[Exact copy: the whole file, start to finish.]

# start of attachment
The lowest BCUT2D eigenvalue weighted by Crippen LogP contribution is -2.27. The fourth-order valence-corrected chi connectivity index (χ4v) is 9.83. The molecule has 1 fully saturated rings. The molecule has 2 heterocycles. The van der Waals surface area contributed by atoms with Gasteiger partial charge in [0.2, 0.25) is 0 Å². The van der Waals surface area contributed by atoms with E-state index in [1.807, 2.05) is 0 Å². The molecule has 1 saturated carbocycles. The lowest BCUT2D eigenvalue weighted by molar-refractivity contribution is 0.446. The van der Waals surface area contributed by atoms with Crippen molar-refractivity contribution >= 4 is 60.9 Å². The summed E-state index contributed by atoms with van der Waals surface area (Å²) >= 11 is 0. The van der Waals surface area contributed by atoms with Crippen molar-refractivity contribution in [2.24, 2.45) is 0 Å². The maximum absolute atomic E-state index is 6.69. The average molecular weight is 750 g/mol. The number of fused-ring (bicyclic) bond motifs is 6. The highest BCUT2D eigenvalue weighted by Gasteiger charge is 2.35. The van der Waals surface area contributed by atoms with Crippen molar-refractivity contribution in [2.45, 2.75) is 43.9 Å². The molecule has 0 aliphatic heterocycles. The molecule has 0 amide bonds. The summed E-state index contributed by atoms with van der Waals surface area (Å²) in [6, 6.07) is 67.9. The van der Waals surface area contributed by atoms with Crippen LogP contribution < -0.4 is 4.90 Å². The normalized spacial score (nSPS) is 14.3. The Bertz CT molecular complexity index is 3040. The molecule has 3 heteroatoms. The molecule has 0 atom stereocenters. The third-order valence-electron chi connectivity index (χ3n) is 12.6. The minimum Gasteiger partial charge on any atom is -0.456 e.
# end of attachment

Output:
The lowest BCUT2D eigenvalue weighted by Crippen LogP contribution is -2.27. The fourth-order valence-corrected chi connectivity index (χ4v) is 9.83. The molecule has 1 fully saturated rings. The molecule has 2 heterocycles. The van der Waals surface area contributed by atoms with Gasteiger partial charge in [0.2, 0.25) is 0 Å². The van der Waals surface area contributed by atoms with E-state index in [1.807, 2.05) is 0 Å². The molecule has 1 saturated carbocycles. The lowest BCUT2D eigenvalue weighted by molar-refractivity contribution is 0.446. The van der Waals surface area contributed by atoms with Crippen molar-refractivity contribution >= 4 is 60.9 Å². The summed E-state index contributed by atoms with van der Waals surface area (Å²) >= 11 is 0. The van der Waals surface area contributed by atoms with Crippen molar-refractivity contribution in [2.24, 2.45) is 0 Å². The maximum absolute atomic E-state index is 6.69. The average molecular weight is 750 g/mol. The number of fused-ring (bicyclic) bond motifs is 6. The highest BCUT2D eigenvalue weighted by Gasteiger charge is 2.35. The van der Waals surface area contributed by atoms with Crippen molar-refractivity contribution in [2.45, 2.75) is 43.9 Å². The molecule has 0 aliphatic heterocycles. The molecule has 0 amide bonds. The summed E-state index contributed by atoms with van der Waals surface area (Å²) in [6, 6.07) is 67.9. The van der Waals surface area contributed by atoms with Crippen LogP contribution < -0.4 is 4.90 Å². The normalized spacial score (nSPS) is 14.3. The Bertz CT molecular complexity index is 3040. The molecule has 3 heteroatoms. The molecule has 0 atom stereocenters. The third-order valence-electron chi connectivity index (χ3n) is 12.6. The minimum Gasteiger partial charge on any atom is -0.456 e.